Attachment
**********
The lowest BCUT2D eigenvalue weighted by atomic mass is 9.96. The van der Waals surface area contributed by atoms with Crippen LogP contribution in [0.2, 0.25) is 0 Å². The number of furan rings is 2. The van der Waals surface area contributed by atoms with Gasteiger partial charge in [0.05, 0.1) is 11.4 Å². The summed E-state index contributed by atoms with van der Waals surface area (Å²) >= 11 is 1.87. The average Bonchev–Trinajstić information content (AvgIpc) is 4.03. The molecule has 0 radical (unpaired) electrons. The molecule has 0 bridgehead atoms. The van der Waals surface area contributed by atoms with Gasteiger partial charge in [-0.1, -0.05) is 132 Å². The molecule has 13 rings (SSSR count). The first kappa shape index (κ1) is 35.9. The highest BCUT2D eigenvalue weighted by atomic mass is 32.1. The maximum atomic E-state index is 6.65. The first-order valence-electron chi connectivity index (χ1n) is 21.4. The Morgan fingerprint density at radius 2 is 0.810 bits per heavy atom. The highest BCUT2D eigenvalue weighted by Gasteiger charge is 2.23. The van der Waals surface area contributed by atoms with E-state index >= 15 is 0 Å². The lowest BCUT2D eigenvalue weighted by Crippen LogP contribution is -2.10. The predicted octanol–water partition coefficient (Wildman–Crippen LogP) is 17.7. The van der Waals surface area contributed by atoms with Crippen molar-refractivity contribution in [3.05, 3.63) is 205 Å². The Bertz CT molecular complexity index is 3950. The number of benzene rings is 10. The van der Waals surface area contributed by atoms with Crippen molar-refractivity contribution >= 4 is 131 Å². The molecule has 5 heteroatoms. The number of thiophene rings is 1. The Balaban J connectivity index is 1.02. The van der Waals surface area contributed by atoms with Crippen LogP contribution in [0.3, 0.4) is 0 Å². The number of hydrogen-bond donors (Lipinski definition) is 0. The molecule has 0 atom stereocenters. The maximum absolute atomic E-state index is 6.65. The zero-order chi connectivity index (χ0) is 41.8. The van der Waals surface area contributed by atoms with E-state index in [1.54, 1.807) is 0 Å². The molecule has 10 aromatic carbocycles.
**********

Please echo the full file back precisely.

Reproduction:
The lowest BCUT2D eigenvalue weighted by atomic mass is 9.96. The van der Waals surface area contributed by atoms with Crippen LogP contribution in [0.2, 0.25) is 0 Å². The number of furan rings is 2. The van der Waals surface area contributed by atoms with Gasteiger partial charge in [0.05, 0.1) is 11.4 Å². The summed E-state index contributed by atoms with van der Waals surface area (Å²) >= 11 is 1.87. The average Bonchev–Trinajstić information content (AvgIpc) is 4.03. The molecule has 0 radical (unpaired) electrons. The molecule has 0 bridgehead atoms. The van der Waals surface area contributed by atoms with Gasteiger partial charge in [-0.1, -0.05) is 132 Å². The molecule has 13 rings (SSSR count). The first kappa shape index (κ1) is 35.9. The highest BCUT2D eigenvalue weighted by atomic mass is 32.1. The maximum atomic E-state index is 6.65. The first-order valence-electron chi connectivity index (χ1n) is 21.4. The Morgan fingerprint density at radius 2 is 0.810 bits per heavy atom. The highest BCUT2D eigenvalue weighted by Gasteiger charge is 2.23. The van der Waals surface area contributed by atoms with E-state index >= 15 is 0 Å². The lowest BCUT2D eigenvalue weighted by Crippen LogP contribution is -2.10. The predicted octanol–water partition coefficient (Wildman–Crippen LogP) is 17.7. The van der Waals surface area contributed by atoms with Crippen molar-refractivity contribution in [3.05, 3.63) is 205 Å². The Bertz CT molecular complexity index is 3950. The number of benzene rings is 10. The van der Waals surface area contributed by atoms with Crippen molar-refractivity contribution >= 4 is 131 Å². The molecule has 5 heteroatoms. The number of thiophene rings is 1. The Balaban J connectivity index is 1.02. The van der Waals surface area contributed by atoms with Crippen LogP contribution in [0.3, 0.4) is 0 Å². The number of hydrogen-bond donors (Lipinski definition) is 0. The molecule has 0 atom stereocenters. The maximum absolute atomic E-state index is 6.65. The zero-order chi connectivity index (χ0) is 41.8. The van der Waals surface area contributed by atoms with E-state index in [1.54, 1.807) is 0 Å². The molecule has 10 aromatic carbocycles.